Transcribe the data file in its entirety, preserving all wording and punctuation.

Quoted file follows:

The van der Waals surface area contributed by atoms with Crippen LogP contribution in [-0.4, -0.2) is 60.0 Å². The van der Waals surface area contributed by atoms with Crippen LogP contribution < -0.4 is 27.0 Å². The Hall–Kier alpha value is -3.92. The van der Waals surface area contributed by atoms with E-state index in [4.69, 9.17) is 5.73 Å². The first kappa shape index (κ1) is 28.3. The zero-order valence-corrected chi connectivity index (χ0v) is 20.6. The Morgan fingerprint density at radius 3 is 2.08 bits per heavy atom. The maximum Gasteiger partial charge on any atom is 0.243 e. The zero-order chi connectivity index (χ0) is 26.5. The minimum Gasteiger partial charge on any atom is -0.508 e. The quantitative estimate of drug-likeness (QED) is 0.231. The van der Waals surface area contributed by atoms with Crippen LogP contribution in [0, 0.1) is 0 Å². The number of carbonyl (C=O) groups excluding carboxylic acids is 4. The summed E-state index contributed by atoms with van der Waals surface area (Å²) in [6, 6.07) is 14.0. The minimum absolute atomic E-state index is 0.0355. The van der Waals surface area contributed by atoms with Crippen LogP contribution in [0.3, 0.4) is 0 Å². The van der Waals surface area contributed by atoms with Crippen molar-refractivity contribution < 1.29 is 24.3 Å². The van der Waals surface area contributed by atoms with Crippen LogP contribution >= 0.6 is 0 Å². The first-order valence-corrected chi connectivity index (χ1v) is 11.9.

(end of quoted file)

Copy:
The van der Waals surface area contributed by atoms with Crippen LogP contribution in [-0.4, -0.2) is 60.0 Å². The van der Waals surface area contributed by atoms with Crippen LogP contribution < -0.4 is 27.0 Å². The Hall–Kier alpha value is -3.92. The van der Waals surface area contributed by atoms with E-state index in [4.69, 9.17) is 5.73 Å². The first kappa shape index (κ1) is 28.3. The zero-order valence-corrected chi connectivity index (χ0v) is 20.6. The Morgan fingerprint density at radius 3 is 2.08 bits per heavy atom. The maximum Gasteiger partial charge on any atom is 0.243 e. The zero-order chi connectivity index (χ0) is 26.5. The minimum Gasteiger partial charge on any atom is -0.508 e. The quantitative estimate of drug-likeness (QED) is 0.231. The van der Waals surface area contributed by atoms with Crippen LogP contribution in [0, 0.1) is 0 Å². The number of carbonyl (C=O) groups excluding carboxylic acids is 4. The summed E-state index contributed by atoms with van der Waals surface area (Å²) in [6, 6.07) is 14.0. The minimum absolute atomic E-state index is 0.0355. The van der Waals surface area contributed by atoms with Crippen LogP contribution in [0.3, 0.4) is 0 Å². The van der Waals surface area contributed by atoms with Crippen molar-refractivity contribution < 1.29 is 24.3 Å². The van der Waals surface area contributed by atoms with Crippen LogP contribution >= 0.6 is 0 Å². The first-order valence-corrected chi connectivity index (χ1v) is 11.9.